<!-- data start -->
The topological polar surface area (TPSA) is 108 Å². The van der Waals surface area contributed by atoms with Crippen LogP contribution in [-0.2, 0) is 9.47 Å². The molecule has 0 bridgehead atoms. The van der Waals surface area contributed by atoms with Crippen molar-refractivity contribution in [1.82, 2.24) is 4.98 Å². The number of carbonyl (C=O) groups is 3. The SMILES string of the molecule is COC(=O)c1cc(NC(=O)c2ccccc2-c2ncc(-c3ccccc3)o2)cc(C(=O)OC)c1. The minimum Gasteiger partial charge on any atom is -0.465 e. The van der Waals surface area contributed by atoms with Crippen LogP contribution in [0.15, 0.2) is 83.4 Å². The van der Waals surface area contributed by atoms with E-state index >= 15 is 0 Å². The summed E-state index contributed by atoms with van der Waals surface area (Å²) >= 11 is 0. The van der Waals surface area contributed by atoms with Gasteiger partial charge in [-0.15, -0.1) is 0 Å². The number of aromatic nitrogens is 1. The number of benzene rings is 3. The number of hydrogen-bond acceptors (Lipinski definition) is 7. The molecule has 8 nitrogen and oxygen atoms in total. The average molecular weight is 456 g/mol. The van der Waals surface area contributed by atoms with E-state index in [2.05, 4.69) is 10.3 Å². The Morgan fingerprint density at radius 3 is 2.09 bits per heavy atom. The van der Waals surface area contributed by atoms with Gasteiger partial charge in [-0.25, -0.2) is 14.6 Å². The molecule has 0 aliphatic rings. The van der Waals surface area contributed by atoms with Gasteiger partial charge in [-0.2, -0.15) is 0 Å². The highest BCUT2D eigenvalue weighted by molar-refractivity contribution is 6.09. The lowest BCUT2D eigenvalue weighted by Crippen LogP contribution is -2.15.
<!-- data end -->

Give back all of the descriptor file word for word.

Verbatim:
The topological polar surface area (TPSA) is 108 Å². The van der Waals surface area contributed by atoms with Crippen LogP contribution in [-0.2, 0) is 9.47 Å². The molecule has 0 bridgehead atoms. The van der Waals surface area contributed by atoms with Crippen molar-refractivity contribution in [1.82, 2.24) is 4.98 Å². The number of carbonyl (C=O) groups is 3. The SMILES string of the molecule is COC(=O)c1cc(NC(=O)c2ccccc2-c2ncc(-c3ccccc3)o2)cc(C(=O)OC)c1. The minimum Gasteiger partial charge on any atom is -0.465 e. The van der Waals surface area contributed by atoms with Crippen LogP contribution in [0.15, 0.2) is 83.4 Å². The van der Waals surface area contributed by atoms with E-state index >= 15 is 0 Å². The summed E-state index contributed by atoms with van der Waals surface area (Å²) >= 11 is 0. The van der Waals surface area contributed by atoms with Gasteiger partial charge in [-0.15, -0.1) is 0 Å². The number of aromatic nitrogens is 1. The number of benzene rings is 3. The number of hydrogen-bond acceptors (Lipinski definition) is 7. The molecule has 8 nitrogen and oxygen atoms in total. The average molecular weight is 456 g/mol. The van der Waals surface area contributed by atoms with E-state index in [2.05, 4.69) is 10.3 Å². The Morgan fingerprint density at radius 3 is 2.09 bits per heavy atom. The van der Waals surface area contributed by atoms with Gasteiger partial charge in [-0.25, -0.2) is 14.6 Å². The molecule has 0 aliphatic rings. The van der Waals surface area contributed by atoms with Gasteiger partial charge in [-0.2, -0.15) is 0 Å². The highest BCUT2D eigenvalue weighted by molar-refractivity contribution is 6.09. The lowest BCUT2D eigenvalue weighted by Crippen LogP contribution is -2.15.